I’ve been putting off this particular blog post. In March of this year, my PhD supervisor David Bailin died suddenly. This unexpected loss left a shadow over many peoples’ lives.
Today we are celebrating his life at the meeting house at Sussex University where he worked. I am giving a talk. This is what I am going to say:-
My name is Malcolm Fairbairn and I was a PhD student of David Bailin’s here at the turn of the millennium.
I’ve been asked to say a few words about David from the point of view of one of his PhD students.
I have remained in academia and I am used to giving talks to potentially aggressive rooms full of theoretical physicists, nevertheless I find it particularly intimidating to fulfil this role today as I feel a great responsibility to do justice to someone who was so universally loved and respected. Plus I can’t use powerpoint!
Let me start by saying that David was a first class physicist with a formidable array of skills and we were all in awe of his particle physics expertise and experience and I will come on to that a little bit. However for his PhD students (sorry DPHIL STUDENTS!), he was much more than this, he was a great role model as a human being. During my preparation for this talk today I spoke to a few of my peers who were also his ex PhD students (George Kraniotis, Thomas Dent and Maria Angulo-Lopez, with sincere apologies if you are here and I didn’t get in contact, feel free to put your hand up at the end) and the thing which struck me the most was that we all seemed to use the same terms to describe him and his effect upon our lives, that he was very kind, that he had unlimited time for us even though he was clearly very busy and that he was an extraordinarily decent human being. He has certainly left a lasting impression on each of us.
As you probably know, David started his academic career playing a role in the understanding of the standard model of particle physics. While his two most famous books today (both authored with Alex Love) are on quantum field theory and SUSY, I have met senior physicists working at CERN in the 70s who treated his book on weak interactions as a standard reference as they tried to understand their data.
Later on he became interested in string theory and since I was interested at that time in understanding the interconnection between string theory and cosmology at a deeper level I managed to blackmail him into supervising me.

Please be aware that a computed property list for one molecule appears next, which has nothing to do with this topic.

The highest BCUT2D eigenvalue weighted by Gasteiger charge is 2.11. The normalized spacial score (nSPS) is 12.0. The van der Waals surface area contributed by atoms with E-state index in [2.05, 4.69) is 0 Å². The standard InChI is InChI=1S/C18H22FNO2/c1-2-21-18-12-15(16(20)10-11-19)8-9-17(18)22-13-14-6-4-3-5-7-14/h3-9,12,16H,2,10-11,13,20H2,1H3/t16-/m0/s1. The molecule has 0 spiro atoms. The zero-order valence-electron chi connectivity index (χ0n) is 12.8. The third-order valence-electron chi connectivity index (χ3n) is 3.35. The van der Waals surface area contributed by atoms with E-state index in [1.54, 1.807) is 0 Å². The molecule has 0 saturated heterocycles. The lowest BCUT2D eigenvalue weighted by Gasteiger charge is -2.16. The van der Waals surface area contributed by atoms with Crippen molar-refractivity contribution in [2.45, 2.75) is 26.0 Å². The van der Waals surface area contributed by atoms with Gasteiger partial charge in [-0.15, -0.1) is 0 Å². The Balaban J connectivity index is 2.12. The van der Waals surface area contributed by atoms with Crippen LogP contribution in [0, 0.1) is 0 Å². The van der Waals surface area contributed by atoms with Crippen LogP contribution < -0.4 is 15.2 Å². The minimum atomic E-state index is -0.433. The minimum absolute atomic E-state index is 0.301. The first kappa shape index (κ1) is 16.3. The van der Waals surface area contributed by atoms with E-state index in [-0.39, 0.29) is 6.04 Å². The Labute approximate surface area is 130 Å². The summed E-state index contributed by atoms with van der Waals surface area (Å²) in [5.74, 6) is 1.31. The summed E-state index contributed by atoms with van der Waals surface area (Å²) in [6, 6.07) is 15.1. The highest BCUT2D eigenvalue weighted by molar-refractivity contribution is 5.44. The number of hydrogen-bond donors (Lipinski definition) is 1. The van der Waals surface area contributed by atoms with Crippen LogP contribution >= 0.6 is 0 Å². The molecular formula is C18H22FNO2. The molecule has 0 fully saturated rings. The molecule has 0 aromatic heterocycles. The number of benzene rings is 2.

I recall that as a PhD supervisor he first came across as being quite direct, which was a bit scary, but he also put us at ease and did things like making sure that we addressed him as David (we forget, it was a long time ago and he was a very senior and universally respected member of the department so this was not at first immediately obvious) I remember him specifically saying with a mischievous grin “if you call me professor Bailin I will have to call you Mr. Fairbairn” putting me at ease without making me feel awkward.
He then supported us as we found our feet as physicists.
David’s attitude to string theory was to make links with observations and his great hope was that a compactification could be found which gave rise to the standard model. Conversely I think he hoped that deviations from the standard model would at some point enable us to learn about string theory. Because of his interest in making links between actual data and string theory, he soaked his PhD students in particle phenomenology, whether they were working on extremely mathematical aspects of orbifolds, or had more cosmological interests as I did. He made sure we all attended the UK beyond the standard model meetings regularly and it is very clear to me now that exposure to these meetings certainly had a lasting impact on my career and changed the direction of my research.